Actias selene is a moth with quite a large range. Notable are the different subspecies in captivity that differ in appearance, size and host plants. This species has a wide range of known host plants – most notably Liquidambar, Alnus Prunus, Rhododendron, Quercus, Crataegus, Malus, Pyrus, Rhus, Salix, Juglans, Hibiscus, among many other things. They are easy to breed in captivity, and adults seem relatively eager to pair with eachother. The eggs take about 1 to 1.5 month to develop to mature, cocoon-spinning larvae if fed adequately, depending on the temperature and nutrition of their food plants. Eggs hatch in about 10 tot 15 days time and can be hatched in petri dishes or small containers and do not need special care, although misting them lightly may stimulate hatching. Cocoons take several months to hatch. The time the moths spend in their cocoons seems variable and unpredictable at times. The fastest I have seen them hatch from their cocoons personally was about 1 to 1.5 months after spinning cocoons and pupating. However, in some cases they spend many more months in them (7+ months). Keeping them warm and humid is not required, but it helps to stimulate them to hatch faster.

Actias selene is the biggest moth in the genus Actias that contains many kinds of moon moths.

A fully grown larva plus  cocoon of  Actias selene

The caterpillars – when born start out as orange caterpillars with a black stripe on their backs. In the second instar they will be completely orange/ red, until they will grow to be green in the final instars (instar 3 to 5). The caterpillars grow quite large and are bright lime-green and decorated with spiky yellow tubercules. The cocoons are quite though and have brown silk. The pupal stage takes about 4 to 5 weeks. Usually there is no diapause, in fact in its natural habitat this species is continuously-brooded with no winter diapause, alhough although they are indeed able to cope with unusually cold conditions by prolonging their development and emergence times if faced with unfavourable conditions. It is however not recommended to keep them cold, and suppressing them for too long may negatively affect their health and development.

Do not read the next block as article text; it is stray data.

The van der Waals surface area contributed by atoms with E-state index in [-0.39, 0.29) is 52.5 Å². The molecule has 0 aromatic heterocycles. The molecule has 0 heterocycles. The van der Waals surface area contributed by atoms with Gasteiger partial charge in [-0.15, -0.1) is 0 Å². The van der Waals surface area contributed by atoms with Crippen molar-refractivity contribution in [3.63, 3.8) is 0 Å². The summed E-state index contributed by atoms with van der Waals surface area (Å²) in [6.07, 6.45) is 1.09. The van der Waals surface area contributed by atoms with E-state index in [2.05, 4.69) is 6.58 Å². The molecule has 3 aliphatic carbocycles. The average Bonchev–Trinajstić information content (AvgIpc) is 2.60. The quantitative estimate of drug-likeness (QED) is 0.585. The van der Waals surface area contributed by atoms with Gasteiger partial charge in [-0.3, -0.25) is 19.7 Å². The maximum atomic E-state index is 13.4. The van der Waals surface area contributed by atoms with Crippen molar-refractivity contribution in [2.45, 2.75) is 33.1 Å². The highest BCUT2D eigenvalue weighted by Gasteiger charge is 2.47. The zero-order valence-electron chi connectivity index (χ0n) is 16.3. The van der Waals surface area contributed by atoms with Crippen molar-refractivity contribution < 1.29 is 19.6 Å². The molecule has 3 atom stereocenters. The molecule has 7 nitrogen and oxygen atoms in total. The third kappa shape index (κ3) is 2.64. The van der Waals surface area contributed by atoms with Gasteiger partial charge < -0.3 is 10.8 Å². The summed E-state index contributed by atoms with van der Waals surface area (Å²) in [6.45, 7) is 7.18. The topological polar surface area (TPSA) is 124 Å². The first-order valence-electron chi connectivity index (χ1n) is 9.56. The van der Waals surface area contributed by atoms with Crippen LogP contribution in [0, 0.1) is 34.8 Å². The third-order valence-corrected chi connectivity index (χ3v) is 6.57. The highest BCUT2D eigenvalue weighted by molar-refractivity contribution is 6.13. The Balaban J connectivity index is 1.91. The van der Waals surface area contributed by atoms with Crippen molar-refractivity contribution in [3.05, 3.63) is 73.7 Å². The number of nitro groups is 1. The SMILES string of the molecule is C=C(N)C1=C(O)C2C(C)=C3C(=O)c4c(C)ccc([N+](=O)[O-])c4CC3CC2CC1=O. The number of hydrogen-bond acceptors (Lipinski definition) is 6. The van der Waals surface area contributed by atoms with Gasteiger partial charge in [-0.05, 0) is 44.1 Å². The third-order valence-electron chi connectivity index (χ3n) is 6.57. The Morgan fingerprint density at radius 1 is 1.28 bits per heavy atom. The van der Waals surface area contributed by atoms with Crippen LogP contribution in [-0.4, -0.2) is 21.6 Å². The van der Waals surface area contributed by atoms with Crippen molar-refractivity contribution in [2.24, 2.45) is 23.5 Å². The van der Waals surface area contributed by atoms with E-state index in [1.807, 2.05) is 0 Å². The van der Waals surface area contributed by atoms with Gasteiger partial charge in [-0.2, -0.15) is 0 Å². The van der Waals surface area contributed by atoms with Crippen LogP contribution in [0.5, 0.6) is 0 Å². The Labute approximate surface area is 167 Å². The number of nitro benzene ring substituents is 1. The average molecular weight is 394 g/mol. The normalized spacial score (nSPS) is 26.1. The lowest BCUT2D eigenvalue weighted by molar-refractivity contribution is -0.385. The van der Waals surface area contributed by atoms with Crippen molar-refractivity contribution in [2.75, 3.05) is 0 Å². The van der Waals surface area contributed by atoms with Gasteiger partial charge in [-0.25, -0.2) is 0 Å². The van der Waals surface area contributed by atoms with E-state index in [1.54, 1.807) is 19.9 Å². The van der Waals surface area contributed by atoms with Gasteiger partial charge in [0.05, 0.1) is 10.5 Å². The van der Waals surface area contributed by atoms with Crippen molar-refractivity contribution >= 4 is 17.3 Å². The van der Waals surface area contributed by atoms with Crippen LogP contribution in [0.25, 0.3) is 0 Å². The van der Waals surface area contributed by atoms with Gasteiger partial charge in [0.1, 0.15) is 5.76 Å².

First instar (L1) hatchlings of Actias selene on Rhododendron

Second instar (L2) larvae of Actias selene on Rhododendron

This species can handle a high humidity, and can cope with being reared in plastic boxes up until the third and fourth instars. However it is not advised to do this as most large Saturniidae caterpillars cope better in a well-ventilated environment; it is recommended to rear them in aerariums/net cages, or replace the lid of their containers with a mesh or netting to allow airflow. Overcrowding and too high humidity will create infections and cause them to die; however A. selene is generally resistent to a higher degree of humidity than non-tropical Saturniidae.